I can get netcat to stream a video using TCP

  {server}  cat [movie].avi | nc [client ip address] 65535

  {client}  nc -l -p 65535 | mplayer -

i have tried using the -u command to send via UDP but this doesn't work

  {server}  cat [movie].avi | nc -u [client ip address] 65535

  {client}  nc -u -l -p 65535 | mplayer -

Any ideas?

1 Answer 1


There is a fundamental difference between streaming bytes with TCP and UDP...

  • TCP communicates an EOF when it sees the end of the byte-stream
  • UDP just stops sending data (i.e. it doesn't notify the other end of the data stoppage)

The consequences are that your TCP example works, but the UDP example doesn't because mplayer never knows when to process the bytes it is getting.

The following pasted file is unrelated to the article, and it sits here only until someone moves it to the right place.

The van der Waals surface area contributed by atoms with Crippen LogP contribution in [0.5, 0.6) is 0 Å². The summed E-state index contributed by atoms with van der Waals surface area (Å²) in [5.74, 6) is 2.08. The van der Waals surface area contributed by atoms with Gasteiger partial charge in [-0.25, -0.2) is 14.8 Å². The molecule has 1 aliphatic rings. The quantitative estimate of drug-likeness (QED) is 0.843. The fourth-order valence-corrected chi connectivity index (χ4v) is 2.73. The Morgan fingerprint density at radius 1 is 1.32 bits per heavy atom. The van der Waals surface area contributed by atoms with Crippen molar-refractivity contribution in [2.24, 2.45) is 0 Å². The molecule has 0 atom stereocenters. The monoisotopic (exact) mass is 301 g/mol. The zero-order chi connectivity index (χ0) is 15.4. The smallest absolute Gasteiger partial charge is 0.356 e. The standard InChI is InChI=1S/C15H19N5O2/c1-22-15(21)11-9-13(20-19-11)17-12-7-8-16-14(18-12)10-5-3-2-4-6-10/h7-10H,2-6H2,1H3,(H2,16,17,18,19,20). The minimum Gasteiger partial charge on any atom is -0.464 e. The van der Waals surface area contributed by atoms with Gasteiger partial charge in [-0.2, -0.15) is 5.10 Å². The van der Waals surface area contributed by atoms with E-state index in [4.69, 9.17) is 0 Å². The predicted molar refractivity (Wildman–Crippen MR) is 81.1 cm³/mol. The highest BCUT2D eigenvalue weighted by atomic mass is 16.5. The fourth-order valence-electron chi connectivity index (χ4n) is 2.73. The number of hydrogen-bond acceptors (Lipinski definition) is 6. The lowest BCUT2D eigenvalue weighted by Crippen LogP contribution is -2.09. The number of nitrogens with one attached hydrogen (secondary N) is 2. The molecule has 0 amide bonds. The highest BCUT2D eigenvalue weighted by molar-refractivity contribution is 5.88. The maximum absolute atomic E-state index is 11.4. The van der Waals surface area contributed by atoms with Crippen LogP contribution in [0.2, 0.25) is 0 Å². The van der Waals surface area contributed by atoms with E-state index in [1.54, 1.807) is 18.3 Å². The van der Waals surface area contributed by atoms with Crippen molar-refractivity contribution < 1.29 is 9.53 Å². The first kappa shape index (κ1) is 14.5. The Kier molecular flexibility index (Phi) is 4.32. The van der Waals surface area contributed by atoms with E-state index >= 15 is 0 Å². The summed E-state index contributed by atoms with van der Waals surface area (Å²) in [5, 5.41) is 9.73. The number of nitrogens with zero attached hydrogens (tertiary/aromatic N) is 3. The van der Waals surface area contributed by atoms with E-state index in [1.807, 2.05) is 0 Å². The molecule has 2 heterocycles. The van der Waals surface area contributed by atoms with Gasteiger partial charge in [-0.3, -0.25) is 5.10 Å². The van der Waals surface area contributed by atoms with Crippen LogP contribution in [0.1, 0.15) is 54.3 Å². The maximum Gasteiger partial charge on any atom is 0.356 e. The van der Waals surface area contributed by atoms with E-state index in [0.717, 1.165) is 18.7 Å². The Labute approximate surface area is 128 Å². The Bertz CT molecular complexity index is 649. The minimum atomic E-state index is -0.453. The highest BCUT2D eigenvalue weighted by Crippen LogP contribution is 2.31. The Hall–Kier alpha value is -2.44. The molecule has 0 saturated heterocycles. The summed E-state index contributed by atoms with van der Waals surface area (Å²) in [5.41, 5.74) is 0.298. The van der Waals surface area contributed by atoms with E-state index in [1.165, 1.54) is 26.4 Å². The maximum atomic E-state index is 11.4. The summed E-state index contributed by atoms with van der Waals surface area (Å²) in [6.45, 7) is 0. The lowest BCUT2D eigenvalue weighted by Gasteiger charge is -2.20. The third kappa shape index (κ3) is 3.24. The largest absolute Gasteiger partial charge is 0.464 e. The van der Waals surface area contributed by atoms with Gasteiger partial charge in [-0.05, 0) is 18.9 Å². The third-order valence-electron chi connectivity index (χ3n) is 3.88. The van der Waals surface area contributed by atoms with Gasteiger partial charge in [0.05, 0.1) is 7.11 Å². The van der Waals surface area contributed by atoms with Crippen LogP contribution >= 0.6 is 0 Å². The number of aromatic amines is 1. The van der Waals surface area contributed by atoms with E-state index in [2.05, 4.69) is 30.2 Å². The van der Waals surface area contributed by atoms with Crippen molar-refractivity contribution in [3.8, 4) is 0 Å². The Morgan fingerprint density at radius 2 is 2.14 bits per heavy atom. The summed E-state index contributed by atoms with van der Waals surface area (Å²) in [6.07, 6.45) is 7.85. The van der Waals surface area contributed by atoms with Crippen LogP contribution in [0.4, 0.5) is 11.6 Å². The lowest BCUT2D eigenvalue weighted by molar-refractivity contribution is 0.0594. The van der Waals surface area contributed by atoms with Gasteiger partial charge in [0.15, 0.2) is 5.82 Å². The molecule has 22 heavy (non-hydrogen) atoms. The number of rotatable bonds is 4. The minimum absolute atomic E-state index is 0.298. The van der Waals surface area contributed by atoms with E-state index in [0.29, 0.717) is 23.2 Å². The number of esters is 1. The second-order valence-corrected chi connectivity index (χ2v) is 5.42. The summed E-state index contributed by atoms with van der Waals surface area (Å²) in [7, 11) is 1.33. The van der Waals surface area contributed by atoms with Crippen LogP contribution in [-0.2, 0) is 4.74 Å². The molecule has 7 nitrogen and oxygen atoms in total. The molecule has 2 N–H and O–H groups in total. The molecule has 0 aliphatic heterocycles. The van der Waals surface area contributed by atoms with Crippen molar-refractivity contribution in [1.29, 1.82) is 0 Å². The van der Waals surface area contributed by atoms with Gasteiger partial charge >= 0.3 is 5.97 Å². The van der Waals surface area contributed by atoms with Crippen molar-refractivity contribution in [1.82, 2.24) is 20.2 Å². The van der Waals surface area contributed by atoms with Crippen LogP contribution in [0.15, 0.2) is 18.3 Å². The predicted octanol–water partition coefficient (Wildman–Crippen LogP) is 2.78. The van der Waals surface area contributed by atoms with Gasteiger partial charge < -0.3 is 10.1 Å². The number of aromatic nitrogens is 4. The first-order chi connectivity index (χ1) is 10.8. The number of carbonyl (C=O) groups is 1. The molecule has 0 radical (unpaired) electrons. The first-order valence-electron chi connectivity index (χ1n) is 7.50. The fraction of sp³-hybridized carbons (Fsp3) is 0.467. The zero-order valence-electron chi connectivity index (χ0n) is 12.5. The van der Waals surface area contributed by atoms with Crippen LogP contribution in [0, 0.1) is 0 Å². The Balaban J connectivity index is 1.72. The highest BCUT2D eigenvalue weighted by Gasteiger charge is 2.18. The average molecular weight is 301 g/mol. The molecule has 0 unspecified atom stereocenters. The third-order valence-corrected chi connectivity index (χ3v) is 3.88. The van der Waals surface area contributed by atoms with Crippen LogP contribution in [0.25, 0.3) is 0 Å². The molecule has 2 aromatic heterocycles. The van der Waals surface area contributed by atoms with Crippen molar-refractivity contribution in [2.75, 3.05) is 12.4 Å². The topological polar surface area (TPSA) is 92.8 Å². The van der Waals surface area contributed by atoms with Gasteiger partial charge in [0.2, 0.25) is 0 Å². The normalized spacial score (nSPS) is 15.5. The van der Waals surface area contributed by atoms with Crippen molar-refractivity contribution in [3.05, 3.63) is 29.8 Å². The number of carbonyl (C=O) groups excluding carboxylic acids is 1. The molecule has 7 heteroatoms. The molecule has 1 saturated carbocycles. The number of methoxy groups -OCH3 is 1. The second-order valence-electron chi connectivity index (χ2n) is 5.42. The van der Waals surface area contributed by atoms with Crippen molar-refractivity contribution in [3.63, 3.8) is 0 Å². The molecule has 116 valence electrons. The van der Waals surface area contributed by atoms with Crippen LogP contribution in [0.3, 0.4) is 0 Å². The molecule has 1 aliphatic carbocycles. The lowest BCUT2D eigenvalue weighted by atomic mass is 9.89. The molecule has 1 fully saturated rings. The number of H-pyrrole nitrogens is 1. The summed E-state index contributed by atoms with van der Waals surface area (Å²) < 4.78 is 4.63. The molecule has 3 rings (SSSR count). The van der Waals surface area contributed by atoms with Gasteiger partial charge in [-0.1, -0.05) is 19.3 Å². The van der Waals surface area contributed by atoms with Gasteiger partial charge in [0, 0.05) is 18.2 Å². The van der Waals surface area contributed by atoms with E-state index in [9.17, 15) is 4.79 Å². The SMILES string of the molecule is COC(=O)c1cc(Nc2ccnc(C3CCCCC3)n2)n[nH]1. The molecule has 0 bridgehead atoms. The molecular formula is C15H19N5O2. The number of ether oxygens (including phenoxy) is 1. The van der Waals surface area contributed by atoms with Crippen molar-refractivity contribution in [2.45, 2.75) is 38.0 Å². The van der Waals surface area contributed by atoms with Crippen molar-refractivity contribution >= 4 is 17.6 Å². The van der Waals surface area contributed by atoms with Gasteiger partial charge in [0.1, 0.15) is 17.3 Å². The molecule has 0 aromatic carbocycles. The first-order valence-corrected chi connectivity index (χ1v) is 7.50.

One way to solve this is with a timeout on both sides... First start your client with a timed finish (backgrounding the nc portion in a subshell so it won't block):

(nc -q 1 -u -l -p 65535 > [movie].avi&); sleep 10; fuser -k 65535/udp;\
    mplayer [movie].avi; rm [movie].avi

Next start your server... in this case, I show it pushing the file to on udp/65535

(cat [movie].avi | nc -u 65535&); sleep 10; \
    fuser -n udp ,,65535 -k

Finally, be sure you choose the timeout to be long enough to sequence the shell commands and finish the network transfer (which is normally rather quick, if you're on a wired ethernet LAN).

  • As far as I understood, the proposed solution is to transfer the whole file, wait the transfer to be complete and then play the file. It is not really streaming, it is simply file copying. For applications where you need real time video the TCP solution works, but this UDP one does not.
    – gstorto
    Dec 18, 2017 at 14:11

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